Ready.gov
Ready.gov

Richmond, Virginia, got 7.61 inches of rain on June 22 — "more than the city typically gets in the entire month of June, topping the previous record on Aug. 12, 1955, during Hurricane Connie," the Washington Post reported this week. It's not a fluke, the paper reported: On the contrary, expert weather scientists say, it's an expected and growing consequence of warmer air temperatures on planet Earth (see: "Immense rains are causing more flash flooding, and experts say it’s getting worse," by Tim Craig and Angela Fritz).

“Things are definitely getting more extreme,” Andreas Prein, an atmospheric scientist at the National Center for Atmospheric Research in Boulder, Colo., told the paper. “You just have to look at the records. All areas of the continental U.S. have seen increases in peak rainfall rates in the past 50 years. . . . And there is a chance that we are underestimating the risk, actually.”

"Theoretically, experts say, an additional 1.8 degrees would amount to about 7 percent more water in the air, resulting in a similar increase in extreme rainfall," the paper reported. "But what Prein and other researchers have found is much higher across a vast portion of the United States."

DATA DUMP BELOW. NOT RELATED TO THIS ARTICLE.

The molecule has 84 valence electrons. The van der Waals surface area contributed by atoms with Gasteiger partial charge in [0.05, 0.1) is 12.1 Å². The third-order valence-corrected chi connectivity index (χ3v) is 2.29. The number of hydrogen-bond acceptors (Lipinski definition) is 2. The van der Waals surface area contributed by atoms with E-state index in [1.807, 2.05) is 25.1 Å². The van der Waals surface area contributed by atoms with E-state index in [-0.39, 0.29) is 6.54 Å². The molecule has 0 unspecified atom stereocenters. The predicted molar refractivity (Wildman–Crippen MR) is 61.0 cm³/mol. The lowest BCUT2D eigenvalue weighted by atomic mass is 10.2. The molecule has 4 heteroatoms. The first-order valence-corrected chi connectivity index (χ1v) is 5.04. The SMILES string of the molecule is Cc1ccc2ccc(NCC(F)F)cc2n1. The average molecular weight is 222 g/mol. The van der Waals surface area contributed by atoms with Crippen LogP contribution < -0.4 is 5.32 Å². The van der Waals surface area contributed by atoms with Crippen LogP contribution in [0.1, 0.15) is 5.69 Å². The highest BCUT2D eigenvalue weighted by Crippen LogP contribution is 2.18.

The pattern is nationwide, but it varies by region, with the most intense effects so far felt in the northeast, the paper reported: "According to the 2014 National Climate Assessment, the eastern half of the continental United States has seen the most dramatic change in extreme rainfall. The amount of rain during the most extreme storms in the Northeast has risen 71 percent since 1958; in the Midwest, heavy rain has ­increased 37 percent; in the Southeast, it’s up 27 percent."